USA Rugby also plans to use hosting the World Cups to develop the game beyond the men’s and women’s national teams. Discussions are already underway with Major League Rugby, USA Rugby’s Youth, College and Senior Club councils, USA Youth and High School Rugby, the NCAA and school districts to align programming and create an integrated and sustainable ecosystem.
“The word legacy is thrown around,” Young said. “We’re building a legacy plan starting from the awarding. It’s an opportunity to work with World Rugby, to build out a plan with the right stakeholders. … what’s been really refreshing is the open nature of the discussions with World Rugby and them wanting to partner with us to unlock the true potential (of rugby in the U.S.). From a grassroots perspective and building on what we have in regards to the playing base, the coaching base, the referee base in some respects, it is a massive opportunity.”
Included in the stakeholder process is the destinations that would potentially host games. There are currently 25 cities that plan to pursue the opportunity to host matches (the full list is below) in either or both of the 2031 and 2033 events. Brown said more cities could potentially be added to the list and a final selection for host cities would not come until 2026 at the earliest, which gives USA Rugby more chances to develop its fan base.
“It comes back to growth and opportunities during this 10-year runway,” Young said. “Having access to those (25) cities in this environment now gives us an opportunity to run test events and see how effective different marketing initiatives are, different sports commissions, et cetera. … We certainly don’t want to lock this in as the only list. If there’s developments confirmed, new stadiums come into being then we want to have them as part of that process, but saying that, we’re so happy with the list that we’ve got, the geographical spread and the opportunities that those great venues in a bunch of great cities around this country (provide).”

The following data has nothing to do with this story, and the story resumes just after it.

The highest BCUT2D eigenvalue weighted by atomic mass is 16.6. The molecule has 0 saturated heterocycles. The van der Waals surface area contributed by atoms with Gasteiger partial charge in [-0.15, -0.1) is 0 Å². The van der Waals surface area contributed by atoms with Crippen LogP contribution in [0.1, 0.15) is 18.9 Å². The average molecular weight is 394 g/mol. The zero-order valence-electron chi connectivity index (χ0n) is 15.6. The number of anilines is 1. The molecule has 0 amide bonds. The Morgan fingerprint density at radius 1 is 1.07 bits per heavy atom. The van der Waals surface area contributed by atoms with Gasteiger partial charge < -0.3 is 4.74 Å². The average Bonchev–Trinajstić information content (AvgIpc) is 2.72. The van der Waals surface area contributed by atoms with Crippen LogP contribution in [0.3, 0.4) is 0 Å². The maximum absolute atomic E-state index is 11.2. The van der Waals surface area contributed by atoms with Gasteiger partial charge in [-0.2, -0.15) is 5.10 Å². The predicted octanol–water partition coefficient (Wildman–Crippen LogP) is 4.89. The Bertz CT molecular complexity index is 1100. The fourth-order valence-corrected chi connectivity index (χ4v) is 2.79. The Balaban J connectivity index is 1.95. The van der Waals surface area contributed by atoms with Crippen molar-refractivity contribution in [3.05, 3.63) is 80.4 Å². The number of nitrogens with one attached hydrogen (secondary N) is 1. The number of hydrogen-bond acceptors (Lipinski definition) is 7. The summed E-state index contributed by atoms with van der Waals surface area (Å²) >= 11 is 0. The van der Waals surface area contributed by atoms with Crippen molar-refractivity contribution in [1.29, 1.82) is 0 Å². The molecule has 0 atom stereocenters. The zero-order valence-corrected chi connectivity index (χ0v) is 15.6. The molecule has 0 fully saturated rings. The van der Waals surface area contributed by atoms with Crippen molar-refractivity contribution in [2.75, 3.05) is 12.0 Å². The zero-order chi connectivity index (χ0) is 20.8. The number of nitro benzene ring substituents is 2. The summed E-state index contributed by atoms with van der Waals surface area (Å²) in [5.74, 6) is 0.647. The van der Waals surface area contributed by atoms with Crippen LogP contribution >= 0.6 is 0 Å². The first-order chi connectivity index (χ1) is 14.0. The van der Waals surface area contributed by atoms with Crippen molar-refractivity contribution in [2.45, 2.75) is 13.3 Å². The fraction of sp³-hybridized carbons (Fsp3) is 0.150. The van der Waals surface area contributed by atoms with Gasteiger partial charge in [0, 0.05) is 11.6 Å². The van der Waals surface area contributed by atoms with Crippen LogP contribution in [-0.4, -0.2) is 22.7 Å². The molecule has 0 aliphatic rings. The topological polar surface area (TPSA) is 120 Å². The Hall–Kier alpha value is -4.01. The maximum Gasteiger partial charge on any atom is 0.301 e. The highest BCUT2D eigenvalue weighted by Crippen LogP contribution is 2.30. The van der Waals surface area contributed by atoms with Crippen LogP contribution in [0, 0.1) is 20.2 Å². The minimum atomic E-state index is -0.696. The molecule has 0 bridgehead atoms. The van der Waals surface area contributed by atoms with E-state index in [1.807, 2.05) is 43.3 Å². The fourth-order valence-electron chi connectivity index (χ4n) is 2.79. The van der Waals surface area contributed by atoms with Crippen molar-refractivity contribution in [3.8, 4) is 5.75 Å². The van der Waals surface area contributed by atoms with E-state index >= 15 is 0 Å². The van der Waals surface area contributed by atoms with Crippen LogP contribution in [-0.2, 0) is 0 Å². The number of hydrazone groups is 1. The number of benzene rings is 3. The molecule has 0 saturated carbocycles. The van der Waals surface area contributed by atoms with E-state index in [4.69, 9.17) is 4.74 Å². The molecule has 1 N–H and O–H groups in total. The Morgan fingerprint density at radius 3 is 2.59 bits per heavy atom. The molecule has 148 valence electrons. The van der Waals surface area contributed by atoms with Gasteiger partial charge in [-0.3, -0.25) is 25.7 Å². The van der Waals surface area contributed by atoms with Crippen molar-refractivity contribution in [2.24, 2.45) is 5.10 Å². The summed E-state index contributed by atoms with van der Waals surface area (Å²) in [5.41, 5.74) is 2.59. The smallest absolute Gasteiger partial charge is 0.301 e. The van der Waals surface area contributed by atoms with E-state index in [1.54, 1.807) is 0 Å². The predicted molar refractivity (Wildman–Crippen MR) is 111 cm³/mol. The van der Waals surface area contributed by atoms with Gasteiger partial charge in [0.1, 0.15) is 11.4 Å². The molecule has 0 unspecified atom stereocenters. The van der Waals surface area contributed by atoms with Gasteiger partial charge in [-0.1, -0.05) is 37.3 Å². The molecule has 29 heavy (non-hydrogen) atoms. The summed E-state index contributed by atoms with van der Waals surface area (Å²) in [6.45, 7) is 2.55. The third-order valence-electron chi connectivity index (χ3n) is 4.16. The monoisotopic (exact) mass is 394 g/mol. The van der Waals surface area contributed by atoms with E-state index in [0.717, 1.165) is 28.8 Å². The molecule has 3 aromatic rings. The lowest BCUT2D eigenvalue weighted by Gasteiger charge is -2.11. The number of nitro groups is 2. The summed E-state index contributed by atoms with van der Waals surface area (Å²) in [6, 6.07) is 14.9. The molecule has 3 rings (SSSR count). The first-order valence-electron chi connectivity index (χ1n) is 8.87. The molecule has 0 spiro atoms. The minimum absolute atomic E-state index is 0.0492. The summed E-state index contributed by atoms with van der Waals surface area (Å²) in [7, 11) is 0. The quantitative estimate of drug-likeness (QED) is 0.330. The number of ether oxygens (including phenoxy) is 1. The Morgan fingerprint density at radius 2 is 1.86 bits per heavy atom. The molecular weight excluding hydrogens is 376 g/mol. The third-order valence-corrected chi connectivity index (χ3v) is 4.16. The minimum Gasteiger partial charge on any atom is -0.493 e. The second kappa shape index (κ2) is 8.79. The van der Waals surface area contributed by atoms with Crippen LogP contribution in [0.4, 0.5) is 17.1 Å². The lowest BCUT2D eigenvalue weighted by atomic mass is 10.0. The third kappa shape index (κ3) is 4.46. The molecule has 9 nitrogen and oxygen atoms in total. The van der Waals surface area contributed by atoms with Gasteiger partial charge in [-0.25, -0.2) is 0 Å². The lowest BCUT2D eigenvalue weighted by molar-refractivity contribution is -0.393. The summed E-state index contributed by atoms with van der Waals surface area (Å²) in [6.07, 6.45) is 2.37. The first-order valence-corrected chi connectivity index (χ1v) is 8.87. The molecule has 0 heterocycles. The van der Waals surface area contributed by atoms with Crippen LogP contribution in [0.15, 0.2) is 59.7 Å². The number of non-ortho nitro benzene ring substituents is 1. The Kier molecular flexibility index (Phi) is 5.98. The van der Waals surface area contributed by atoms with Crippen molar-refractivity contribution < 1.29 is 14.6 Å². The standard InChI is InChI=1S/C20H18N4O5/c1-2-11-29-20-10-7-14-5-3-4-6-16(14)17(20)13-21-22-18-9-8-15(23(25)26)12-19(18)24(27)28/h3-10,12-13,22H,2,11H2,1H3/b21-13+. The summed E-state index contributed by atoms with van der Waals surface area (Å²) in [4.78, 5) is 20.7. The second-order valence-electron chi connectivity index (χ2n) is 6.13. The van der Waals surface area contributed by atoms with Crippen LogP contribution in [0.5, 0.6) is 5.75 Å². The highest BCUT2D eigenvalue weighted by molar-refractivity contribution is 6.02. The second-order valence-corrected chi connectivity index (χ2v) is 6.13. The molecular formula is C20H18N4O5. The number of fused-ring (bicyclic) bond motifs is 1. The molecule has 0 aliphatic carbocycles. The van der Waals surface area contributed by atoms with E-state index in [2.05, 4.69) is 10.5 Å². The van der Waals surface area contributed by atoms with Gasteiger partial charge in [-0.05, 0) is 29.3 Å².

USA Rugby has governmental support including a letter from President Joe Biden to World Rugby voicing strong support for the bid. A bipartisan resolution was introduced by Congressional Rugby Caucus co-chairs Alex Mooney (WV-2) and Eleanor Holmes Norton (DC), along with other members. The World Cups will be the biggest rugby events to hit the U.S. but is not the first time that World Rugby has put an international championship in the U.S. San Francisco hosted the 2018 Rugby Sevens World Cup, which was well-attended but financially was unsuccessful — giving those involved in its organization lessons to keep in mind for the future.
“The single biggest thing for us was ensuring that you’ve done all your due diligence before committing to hosting the event,” said Young, who joined the 2018 planning shortly before the tournament began. “That wasn’t done for 2018. It was a huge operational success and with over 100,000 people across the weekend, it was the biggest, the most successful Sevens World Cup today. But there were mistakes made in the long-term planning and that’s something that we’ve kept in mind from the start here.”
Prospective Host Cities
- Atlanta, GA
- Austin, TX
- Baltimore, MD
- Birmingham, AL
- Boston, MA
- Charlotte, NC
- Chicago, IL
- Dallas, TX
- Denver, CO
- Houston, TX
- Kansas City, MO
- Los Angeles, CA
- Minneapolis, MN
- Miami, FL
- Nashville, TN
- New Orleans, LA
- New York/New Jersey
- Orlando, FL
- Philadelphia, PA
- Phoenix, AZ
- Pittsburgh, PA
- San Diego, CA
- San Francisco Bay Area, CA
- Seattle, WA
- Washington, DC